Karl Marx

.. ers have other, often conflicting, identities. One is not only a worker – or a capitalist-but also a Frenchman, a German, or an Italian; a Christian, a Muslim, or a Jew; a conservative, a liberal, or a radical; a citizen of a state or a subject of a sovereign; a holder of ethical opinions; and – a man or a woman. It is hard for people to sort out what their self-interest is and harder to act on it. We are not entitled to the presumption that membership in a class is the ultimate reality that will dominate all the others. Only an examination of specific circumstances will tell us which identity takes precedence at a given moment.

Successful modern politicians instinctively know this. I am reminded of my short-lived experience as an industrial worker in the late 1940s when I was shocked to hear the white workers abuse the black workers behind their backs; and women, of whom there were none on the shop floor, spoken of in disrespectful language. I had been somewhat misled about what to expect. In spite of a widespread belief to the contrary, Marx and Engels did not assert that a socialist revolution was inevitable. A revolution would come about only by the political activity of the working class.

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The authors of the Manifesto considered the possibility of what they called the ruin of the contending parties. This fact is noted by Hobsbawm in his introduction. The world wars of the twentieth century, the Great Depression, fascism, and Soviet communism are ample illustrations of this point. The workers of the world had more than their chains to lose. They had their lives to lose.

And they did. Further on in the Manifesto, Marx and Engels discuss the relations of workers and communists. The communists are not a separate party, they declare, and have no separate interests. Their role is to point out the common concerns of the workers and to represent the interests of the movement as a whole. This is a far cry from Lenin and Stalin. Which brings up the inevitable question: how far are Marx and Engels responsible for the blunders and crimes committed in their names? Everyone must judge for himself.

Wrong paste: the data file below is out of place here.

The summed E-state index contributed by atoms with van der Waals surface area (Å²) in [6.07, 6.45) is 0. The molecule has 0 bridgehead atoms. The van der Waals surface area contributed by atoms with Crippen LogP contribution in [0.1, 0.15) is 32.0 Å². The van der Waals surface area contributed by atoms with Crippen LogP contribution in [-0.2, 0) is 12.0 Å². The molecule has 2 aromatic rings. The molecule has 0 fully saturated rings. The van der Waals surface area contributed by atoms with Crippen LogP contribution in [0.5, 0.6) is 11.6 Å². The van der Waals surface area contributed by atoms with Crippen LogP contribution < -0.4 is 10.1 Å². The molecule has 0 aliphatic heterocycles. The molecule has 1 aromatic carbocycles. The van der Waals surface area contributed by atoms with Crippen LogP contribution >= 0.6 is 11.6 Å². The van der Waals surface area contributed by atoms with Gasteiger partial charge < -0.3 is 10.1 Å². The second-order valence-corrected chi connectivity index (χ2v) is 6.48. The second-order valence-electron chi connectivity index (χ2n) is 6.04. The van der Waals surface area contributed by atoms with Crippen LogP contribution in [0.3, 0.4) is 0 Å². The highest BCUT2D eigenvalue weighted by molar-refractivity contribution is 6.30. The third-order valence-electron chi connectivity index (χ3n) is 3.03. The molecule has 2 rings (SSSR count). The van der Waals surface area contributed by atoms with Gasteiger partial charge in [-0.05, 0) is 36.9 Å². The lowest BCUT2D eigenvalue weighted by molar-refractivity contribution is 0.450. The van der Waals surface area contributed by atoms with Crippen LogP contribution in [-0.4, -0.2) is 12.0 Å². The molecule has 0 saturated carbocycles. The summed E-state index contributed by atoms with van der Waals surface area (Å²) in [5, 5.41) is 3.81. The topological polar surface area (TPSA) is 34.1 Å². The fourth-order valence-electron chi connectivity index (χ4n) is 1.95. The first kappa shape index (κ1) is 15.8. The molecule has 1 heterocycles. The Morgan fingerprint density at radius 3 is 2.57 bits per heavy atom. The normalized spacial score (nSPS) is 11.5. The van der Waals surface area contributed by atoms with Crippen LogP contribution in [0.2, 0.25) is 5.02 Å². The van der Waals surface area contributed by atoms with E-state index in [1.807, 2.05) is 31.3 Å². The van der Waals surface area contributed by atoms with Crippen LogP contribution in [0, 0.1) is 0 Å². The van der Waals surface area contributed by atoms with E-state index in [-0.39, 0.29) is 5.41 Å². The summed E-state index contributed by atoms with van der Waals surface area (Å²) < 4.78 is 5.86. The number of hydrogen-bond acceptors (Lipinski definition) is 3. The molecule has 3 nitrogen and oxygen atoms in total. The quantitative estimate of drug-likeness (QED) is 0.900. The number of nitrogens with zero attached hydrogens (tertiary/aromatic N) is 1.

A reasonable answer might be: as far as Jesus was responsible for Torquemada and Moses was responsible for Netanyahu. Marx and Engels also discuss utopian socialism, which they dismiss as small-scale, middle class, do-good, fantastic. We are entitled to ask whether the views put forth in The Communist Manifesto are not also a fantasy. We would have to say that the effort to predict the future from the past, with the degree of confidence implied in the language of the Manifesto, is itself a fantasy. As much so the idealization of the working class as a class with a mission to liberate humanity from several thousand years of oppression.

But that is not the last word. Their understanding of capitalism as an epoch in history that is both expansive and unstable is the foundation for any realistic discussion of the system in which we live. Socialist and reform parties have challenged capitalism, have even administered it at times, and have taken off some of its raw edges. Even today, after all their failures in the twentieth century, social democratic parties are either in power or form the main opposition in most countries of Europe. With all their doctrinal changes, they are still carriers of a secular ideal. Ironically, capitalism has turned back on itself over the last twenty-five years and in 1998 looks more like the capitalism of the Manifesto than it did in 1948, 1958, or 1968.